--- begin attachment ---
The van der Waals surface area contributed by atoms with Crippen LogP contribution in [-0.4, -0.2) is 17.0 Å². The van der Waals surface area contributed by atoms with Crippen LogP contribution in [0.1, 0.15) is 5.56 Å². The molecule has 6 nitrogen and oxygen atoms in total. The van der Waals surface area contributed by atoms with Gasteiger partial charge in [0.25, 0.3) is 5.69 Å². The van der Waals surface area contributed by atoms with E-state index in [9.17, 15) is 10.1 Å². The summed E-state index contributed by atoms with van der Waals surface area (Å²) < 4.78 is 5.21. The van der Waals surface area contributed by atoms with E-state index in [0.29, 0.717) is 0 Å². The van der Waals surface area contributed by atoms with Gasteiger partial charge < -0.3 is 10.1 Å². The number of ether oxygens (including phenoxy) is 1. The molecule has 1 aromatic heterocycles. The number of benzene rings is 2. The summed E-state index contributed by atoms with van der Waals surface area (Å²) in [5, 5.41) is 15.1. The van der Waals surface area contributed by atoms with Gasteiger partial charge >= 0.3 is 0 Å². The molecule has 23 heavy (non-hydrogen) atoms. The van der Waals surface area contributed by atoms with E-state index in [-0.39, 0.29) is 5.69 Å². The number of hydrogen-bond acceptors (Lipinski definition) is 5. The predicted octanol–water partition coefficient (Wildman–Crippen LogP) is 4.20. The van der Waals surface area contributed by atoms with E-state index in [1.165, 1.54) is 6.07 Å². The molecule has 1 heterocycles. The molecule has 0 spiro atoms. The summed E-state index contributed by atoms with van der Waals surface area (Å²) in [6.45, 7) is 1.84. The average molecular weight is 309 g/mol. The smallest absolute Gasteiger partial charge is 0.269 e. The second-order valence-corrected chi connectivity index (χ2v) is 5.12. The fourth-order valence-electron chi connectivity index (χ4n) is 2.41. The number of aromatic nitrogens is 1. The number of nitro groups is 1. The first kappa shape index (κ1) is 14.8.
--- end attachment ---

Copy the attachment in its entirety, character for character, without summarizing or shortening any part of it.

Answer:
The van der Waals surface area contributed by atoms with Crippen LogP contribution in [-0.4, -0.2) is 17.0 Å². The van der Waals surface area contributed by atoms with Crippen LogP contribution in [0.1, 0.15) is 5.56 Å². The molecule has 6 nitrogen and oxygen atoms in total. The van der Waals surface area contributed by atoms with Gasteiger partial charge in [0.25, 0.3) is 5.69 Å². The van der Waals surface area contributed by atoms with E-state index in [9.17, 15) is 10.1 Å². The summed E-state index contributed by atoms with van der Waals surface area (Å²) < 4.78 is 5.21. The van der Waals surface area contributed by atoms with E-state index in [0.29, 0.717) is 0 Å². The van der Waals surface area contributed by atoms with Gasteiger partial charge < -0.3 is 10.1 Å². The number of ether oxygens (including phenoxy) is 1. The molecule has 1 aromatic heterocycles. The number of benzene rings is 2. The summed E-state index contributed by atoms with van der Waals surface area (Å²) in [5, 5.41) is 15.1. The van der Waals surface area contributed by atoms with Gasteiger partial charge >= 0.3 is 0 Å². The molecule has 23 heavy (non-hydrogen) atoms. The van der Waals surface area contributed by atoms with E-state index in [-0.39, 0.29) is 5.69 Å². The number of hydrogen-bond acceptors (Lipinski definition) is 5. The predicted octanol–water partition coefficient (Wildman–Crippen LogP) is 4.20. The van der Waals surface area contributed by atoms with E-state index in [1.165, 1.54) is 6.07 Å². The molecule has 1 heterocycles. The molecule has 0 spiro atoms. The summed E-state index contributed by atoms with van der Waals surface area (Å²) in [6.45, 7) is 1.84. The average molecular weight is 309 g/mol. The smallest absolute Gasteiger partial charge is 0.269 e. The second-order valence-corrected chi connectivity index (χ2v) is 5.12. The fourth-order valence-electron chi connectivity index (χ4n) is 2.41. The number of aromatic nitrogens is 1. The number of nitro groups is 1. The first kappa shape index (κ1) is 14.8.